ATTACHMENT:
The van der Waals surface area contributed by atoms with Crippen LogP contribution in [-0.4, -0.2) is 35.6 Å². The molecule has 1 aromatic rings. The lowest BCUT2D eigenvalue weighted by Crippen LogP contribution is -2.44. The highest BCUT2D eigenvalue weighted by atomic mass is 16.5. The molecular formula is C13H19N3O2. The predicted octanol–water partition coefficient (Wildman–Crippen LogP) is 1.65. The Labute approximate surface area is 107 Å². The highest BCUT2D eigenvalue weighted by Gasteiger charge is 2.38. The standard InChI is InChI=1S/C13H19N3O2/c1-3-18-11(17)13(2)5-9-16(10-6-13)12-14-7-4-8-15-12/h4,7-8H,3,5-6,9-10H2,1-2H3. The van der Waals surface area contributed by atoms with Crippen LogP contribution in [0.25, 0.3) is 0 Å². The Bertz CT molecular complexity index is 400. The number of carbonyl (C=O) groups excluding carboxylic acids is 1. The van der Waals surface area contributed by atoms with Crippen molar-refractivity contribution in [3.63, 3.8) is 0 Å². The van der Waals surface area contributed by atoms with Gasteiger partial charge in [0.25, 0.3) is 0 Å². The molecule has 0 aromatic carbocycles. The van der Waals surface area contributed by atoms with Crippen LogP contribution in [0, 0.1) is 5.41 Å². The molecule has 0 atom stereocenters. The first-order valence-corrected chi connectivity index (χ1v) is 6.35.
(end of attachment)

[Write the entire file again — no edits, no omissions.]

The van der Waals surface area contributed by atoms with Crippen LogP contribution in [-0.4, -0.2) is 35.6 Å². The molecule has 1 aromatic rings. The lowest BCUT2D eigenvalue weighted by Crippen LogP contribution is -2.44. The highest BCUT2D eigenvalue weighted by atomic mass is 16.5. The molecular formula is C13H19N3O2. The predicted octanol–water partition coefficient (Wildman–Crippen LogP) is 1.65. The Labute approximate surface area is 107 Å². The highest BCUT2D eigenvalue weighted by Gasteiger charge is 2.38. The standard InChI is InChI=1S/C13H19N3O2/c1-3-18-11(17)13(2)5-9-16(10-6-13)12-14-7-4-8-15-12/h4,7-8H,3,5-6,9-10H2,1-2H3. The van der Waals surface area contributed by atoms with Crippen LogP contribution in [0.25, 0.3) is 0 Å². The Bertz CT molecular complexity index is 400. The number of carbonyl (C=O) groups excluding carboxylic acids is 1. The van der Waals surface area contributed by atoms with Crippen molar-refractivity contribution in [3.63, 3.8) is 0 Å². The van der Waals surface area contributed by atoms with Gasteiger partial charge in [0.25, 0.3) is 0 Å². The molecule has 0 aromatic carbocycles. The van der Waals surface area contributed by atoms with Crippen LogP contribution in [0, 0.1) is 5.41 Å². The molecule has 0 atom stereocenters. The first-order valence-corrected chi connectivity index (χ1v) is 6.35.